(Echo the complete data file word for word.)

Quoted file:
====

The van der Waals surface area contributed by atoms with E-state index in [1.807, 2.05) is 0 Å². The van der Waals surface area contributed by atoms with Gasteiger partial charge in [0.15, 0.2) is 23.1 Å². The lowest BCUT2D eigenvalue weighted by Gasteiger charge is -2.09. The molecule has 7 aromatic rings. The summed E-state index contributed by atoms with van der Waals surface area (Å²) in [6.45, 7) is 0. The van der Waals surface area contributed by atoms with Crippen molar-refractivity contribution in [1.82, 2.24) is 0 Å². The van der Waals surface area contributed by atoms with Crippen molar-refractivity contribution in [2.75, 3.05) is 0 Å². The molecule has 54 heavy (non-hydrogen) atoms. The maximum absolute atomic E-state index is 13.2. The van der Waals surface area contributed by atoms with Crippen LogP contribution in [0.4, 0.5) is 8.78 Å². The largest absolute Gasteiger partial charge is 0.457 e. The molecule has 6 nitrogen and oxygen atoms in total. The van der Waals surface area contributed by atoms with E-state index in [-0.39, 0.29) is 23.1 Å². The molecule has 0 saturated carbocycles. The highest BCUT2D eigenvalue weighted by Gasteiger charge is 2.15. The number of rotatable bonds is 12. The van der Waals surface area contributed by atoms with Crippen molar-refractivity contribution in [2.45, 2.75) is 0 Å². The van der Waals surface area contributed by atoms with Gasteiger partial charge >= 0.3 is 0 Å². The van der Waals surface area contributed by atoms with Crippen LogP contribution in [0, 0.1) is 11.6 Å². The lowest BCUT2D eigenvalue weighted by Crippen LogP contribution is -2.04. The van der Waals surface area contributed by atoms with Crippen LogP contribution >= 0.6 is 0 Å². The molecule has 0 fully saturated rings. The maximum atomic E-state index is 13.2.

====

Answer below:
The van der Waals surface area contributed by atoms with E-state index in [1.807, 2.05) is 0 Å². The van der Waals surface area contributed by atoms with Gasteiger partial charge in [0.15, 0.2) is 23.1 Å². The lowest BCUT2D eigenvalue weighted by Gasteiger charge is -2.09. The molecule has 7 aromatic rings. The summed E-state index contributed by atoms with van der Waals surface area (Å²) in [6.45, 7) is 0. The van der Waals surface area contributed by atoms with Crippen molar-refractivity contribution in [1.82, 2.24) is 0 Å². The van der Waals surface area contributed by atoms with Crippen molar-refractivity contribution in [2.75, 3.05) is 0 Å². The molecule has 54 heavy (non-hydrogen) atoms. The maximum absolute atomic E-state index is 13.2. The van der Waals surface area contributed by atoms with Crippen LogP contribution in [0.4, 0.5) is 8.78 Å². The largest absolute Gasteiger partial charge is 0.457 e. The molecule has 6 nitrogen and oxygen atoms in total. The van der Waals surface area contributed by atoms with E-state index in [-0.39, 0.29) is 23.1 Å². The molecule has 0 saturated carbocycles. The highest BCUT2D eigenvalue weighted by Gasteiger charge is 2.15. The number of rotatable bonds is 12. The van der Waals surface area contributed by atoms with Crippen molar-refractivity contribution in [2.45, 2.75) is 0 Å². The van der Waals surface area contributed by atoms with Gasteiger partial charge >= 0.3 is 0 Å². The van der Waals surface area contributed by atoms with Crippen LogP contribution in [0, 0.1) is 11.6 Å². The lowest BCUT2D eigenvalue weighted by Crippen LogP contribution is -2.04. The van der Waals surface area contributed by atoms with Crippen LogP contribution >= 0.6 is 0 Å². The molecule has 0 fully saturated rings. The maximum atomic E-state index is 13.2.